The Town of Strasburg budget proposal for next year that includes an increase in sewer and trash fees will be voted on next week as will a special permit for a storage facility within the North Shenandoah Industrial and Business Park.

The approximately $17 million spending plan for the 2021-2022 fiscal year includes the addition of a flat $3 fee to sewer bills as a way to make up for a $500,000 deficit in the sewer fund.

An increase in curbside trash pickup from $11.95 to $12.13 is also included with the proposal, as is a 2-cent increase in trash-cart rental. The trash-related increases are dictated by a contractual agreement with Waste Management.

Council members had discussed removing the sewer bill increase and focusing on conservation education. But former Town Manager Wyatt Pearson explained that conservation efforts won’t make up the deficit and could lead to a larger one if people used less water and sewer services.

The increase is projected to bring in about $95,000 of revenue, the council has discussed. Councilman John Massoud asked the staff Monday if they could provide him with a history of the sewer fund deficit.

Council members also discussed removing a proposed assistant town manager position from the budget to save about $26,000 to help with finding a new town manager and increase pay to staff taking on responsibilities during the interim vacancy.

Mayor Brandy Boise said during a work session Monday night that a majority of the council seems to be in favor of keeping the assistant town manager position and the water bill increase within the budget.

Councilman Dane Hooser had proposed increasing the cigarette tax to generate revenue to increase town staff pay, but that change to the budget was not made.

For the special use permit, council members continued a similar discussion the Planning Commission had last week when it recommended approval of the permit as to whether a storage facility would bring in an adequate number of jobs.

A member of the Whitacre family, which owns Route 37 Storage and wants to build the facility on the site, told the council Monday night she wasn’t sure how many employees the facility would hire. But her other facility has three, with some part-time workers during the summer.

A plan for the business park recommends the area be a draw for job growth. Councilwoman Christie Monahan questioned if approving the permit was a good idea since the town spent about $100,000 on the plan and infrastructure improvements to the park.

The council questioned if the approximately 12 acres of land, between 8 and 9 acres of which are usable because of utility easements, eyed for the storage facility could be joined with an adjacent 12-acre plot to attract a larger business.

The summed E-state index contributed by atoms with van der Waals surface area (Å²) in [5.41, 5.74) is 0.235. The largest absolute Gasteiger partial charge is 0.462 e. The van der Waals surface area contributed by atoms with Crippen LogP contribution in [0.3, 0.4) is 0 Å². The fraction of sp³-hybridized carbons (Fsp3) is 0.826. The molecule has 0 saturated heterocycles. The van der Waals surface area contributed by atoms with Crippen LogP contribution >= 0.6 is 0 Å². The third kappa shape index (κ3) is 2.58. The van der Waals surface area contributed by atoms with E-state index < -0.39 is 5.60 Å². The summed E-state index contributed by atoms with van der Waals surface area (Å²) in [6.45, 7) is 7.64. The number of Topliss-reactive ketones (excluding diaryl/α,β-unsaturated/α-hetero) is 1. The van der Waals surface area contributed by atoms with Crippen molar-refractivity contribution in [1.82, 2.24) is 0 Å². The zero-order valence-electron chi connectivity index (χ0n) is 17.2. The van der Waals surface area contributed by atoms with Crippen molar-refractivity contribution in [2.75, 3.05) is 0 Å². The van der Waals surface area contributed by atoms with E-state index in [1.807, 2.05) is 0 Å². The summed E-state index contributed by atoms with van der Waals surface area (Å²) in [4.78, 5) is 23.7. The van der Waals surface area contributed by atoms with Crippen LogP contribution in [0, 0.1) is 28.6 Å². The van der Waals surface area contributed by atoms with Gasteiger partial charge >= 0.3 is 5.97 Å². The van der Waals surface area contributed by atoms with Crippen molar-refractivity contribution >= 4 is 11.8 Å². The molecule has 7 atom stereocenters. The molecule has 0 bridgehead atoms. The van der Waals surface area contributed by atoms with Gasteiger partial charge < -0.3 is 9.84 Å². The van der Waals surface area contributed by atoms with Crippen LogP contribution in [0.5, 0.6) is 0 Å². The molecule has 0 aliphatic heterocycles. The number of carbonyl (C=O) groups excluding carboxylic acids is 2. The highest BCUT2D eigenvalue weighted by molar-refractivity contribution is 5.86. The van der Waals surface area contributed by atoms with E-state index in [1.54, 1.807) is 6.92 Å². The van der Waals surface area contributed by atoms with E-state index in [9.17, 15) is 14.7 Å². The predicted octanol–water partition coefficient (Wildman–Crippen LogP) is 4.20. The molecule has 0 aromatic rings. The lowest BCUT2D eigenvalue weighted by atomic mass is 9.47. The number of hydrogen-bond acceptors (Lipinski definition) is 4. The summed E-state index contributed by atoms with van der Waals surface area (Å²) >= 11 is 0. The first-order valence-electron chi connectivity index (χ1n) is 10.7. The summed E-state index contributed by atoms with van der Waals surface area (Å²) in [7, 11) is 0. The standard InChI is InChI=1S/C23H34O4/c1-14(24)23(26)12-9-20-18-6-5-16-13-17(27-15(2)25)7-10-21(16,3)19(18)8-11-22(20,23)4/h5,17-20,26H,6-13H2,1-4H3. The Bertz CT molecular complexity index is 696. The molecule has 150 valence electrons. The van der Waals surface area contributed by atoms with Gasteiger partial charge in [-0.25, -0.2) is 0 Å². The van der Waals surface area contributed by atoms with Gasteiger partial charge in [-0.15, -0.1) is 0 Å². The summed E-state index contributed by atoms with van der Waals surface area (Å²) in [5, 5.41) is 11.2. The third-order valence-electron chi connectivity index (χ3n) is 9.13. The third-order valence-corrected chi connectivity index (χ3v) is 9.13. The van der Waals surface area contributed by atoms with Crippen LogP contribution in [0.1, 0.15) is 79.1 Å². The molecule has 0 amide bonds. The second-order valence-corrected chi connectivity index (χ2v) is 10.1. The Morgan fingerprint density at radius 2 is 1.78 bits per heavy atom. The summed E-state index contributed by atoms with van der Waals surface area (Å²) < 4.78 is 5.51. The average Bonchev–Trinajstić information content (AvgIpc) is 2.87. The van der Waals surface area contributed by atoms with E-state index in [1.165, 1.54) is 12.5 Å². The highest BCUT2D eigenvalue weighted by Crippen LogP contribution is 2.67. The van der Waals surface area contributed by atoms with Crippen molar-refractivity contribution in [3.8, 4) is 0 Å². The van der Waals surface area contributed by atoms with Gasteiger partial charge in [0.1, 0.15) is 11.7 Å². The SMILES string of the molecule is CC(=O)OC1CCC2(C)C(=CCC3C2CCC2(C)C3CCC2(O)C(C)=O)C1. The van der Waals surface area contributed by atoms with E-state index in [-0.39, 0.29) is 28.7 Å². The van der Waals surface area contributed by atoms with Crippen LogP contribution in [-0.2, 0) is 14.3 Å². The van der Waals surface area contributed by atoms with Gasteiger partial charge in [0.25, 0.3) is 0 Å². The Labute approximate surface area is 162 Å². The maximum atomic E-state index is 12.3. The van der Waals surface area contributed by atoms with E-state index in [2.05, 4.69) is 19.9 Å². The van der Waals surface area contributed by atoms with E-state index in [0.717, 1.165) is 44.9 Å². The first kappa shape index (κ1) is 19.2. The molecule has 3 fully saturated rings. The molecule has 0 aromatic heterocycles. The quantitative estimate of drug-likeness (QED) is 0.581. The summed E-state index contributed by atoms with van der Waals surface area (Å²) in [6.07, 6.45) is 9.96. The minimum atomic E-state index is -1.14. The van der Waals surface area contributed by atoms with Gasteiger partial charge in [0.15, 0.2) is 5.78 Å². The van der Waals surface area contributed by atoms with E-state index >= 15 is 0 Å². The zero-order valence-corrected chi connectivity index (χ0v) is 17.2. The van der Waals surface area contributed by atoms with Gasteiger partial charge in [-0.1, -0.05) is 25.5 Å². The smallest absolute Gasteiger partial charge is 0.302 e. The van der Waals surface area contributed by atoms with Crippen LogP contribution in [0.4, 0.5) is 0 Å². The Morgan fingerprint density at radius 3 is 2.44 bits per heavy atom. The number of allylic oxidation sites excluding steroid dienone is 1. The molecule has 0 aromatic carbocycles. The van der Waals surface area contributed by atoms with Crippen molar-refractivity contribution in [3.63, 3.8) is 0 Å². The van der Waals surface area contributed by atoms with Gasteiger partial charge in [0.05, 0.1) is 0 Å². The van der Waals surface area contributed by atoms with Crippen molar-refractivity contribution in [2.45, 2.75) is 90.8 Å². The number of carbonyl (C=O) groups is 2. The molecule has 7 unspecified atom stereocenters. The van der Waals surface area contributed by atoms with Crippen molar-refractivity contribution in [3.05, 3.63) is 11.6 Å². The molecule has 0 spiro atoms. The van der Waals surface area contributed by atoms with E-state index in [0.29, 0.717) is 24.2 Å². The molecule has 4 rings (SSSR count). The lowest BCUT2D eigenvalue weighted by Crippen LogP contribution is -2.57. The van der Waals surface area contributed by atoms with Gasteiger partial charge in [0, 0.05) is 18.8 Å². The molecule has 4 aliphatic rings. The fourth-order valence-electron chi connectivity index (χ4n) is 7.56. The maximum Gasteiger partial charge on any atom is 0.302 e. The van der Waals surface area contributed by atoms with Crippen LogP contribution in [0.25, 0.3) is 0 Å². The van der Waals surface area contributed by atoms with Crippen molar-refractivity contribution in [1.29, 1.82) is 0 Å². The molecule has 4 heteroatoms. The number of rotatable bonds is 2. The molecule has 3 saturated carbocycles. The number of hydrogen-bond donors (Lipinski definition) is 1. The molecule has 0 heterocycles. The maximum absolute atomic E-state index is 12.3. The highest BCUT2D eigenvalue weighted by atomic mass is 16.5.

But Jim Guisewhite, a broker with SVN Commercial Specialists, said during the work session there was a deal with a trucking company that the Industrial Development Authority was close to finalizing that would eliminate the possibility.

On Tuesday, the IDA approved the sale of that adjacent plot to a truck repair company, dependent upon a text amendment to the Unified Development Ordinance, which currently prohibits truck repair businesses.

The special use permit is being sought because storage facilities can’t be built by-right under the Unified Development Ordinance, and Guisewhite said the land owner was told that getting approval for the permit would be easier than getting the text amendment.

Because of housing development in town, there is a need for storage, the applicants told the council. David Blount, owner of the land proposed for the facility, said there has been a plan to fill the park since 1999 and it is difficult to build on.

Mayor Brandy Boise recused herself from the vote since her parents own a storage facility out of town. and she helps manage it.

A majority of the council also spoke in favor of constructing a Trex fence at a cost of $36,000 on the western and southern side of Town Hall to increase officer safety and privacy for town workers on their breaks. Landscaping work is included in the cost.

Neighbors have supported the project as a way to cut down on pedestrians walking through their yards and to limit noise and light pollution from officer's cruisers leaving the parking lot.

The Town Council's next meeting is 7 p.m. Tuesday.

Contact Charles Paullin at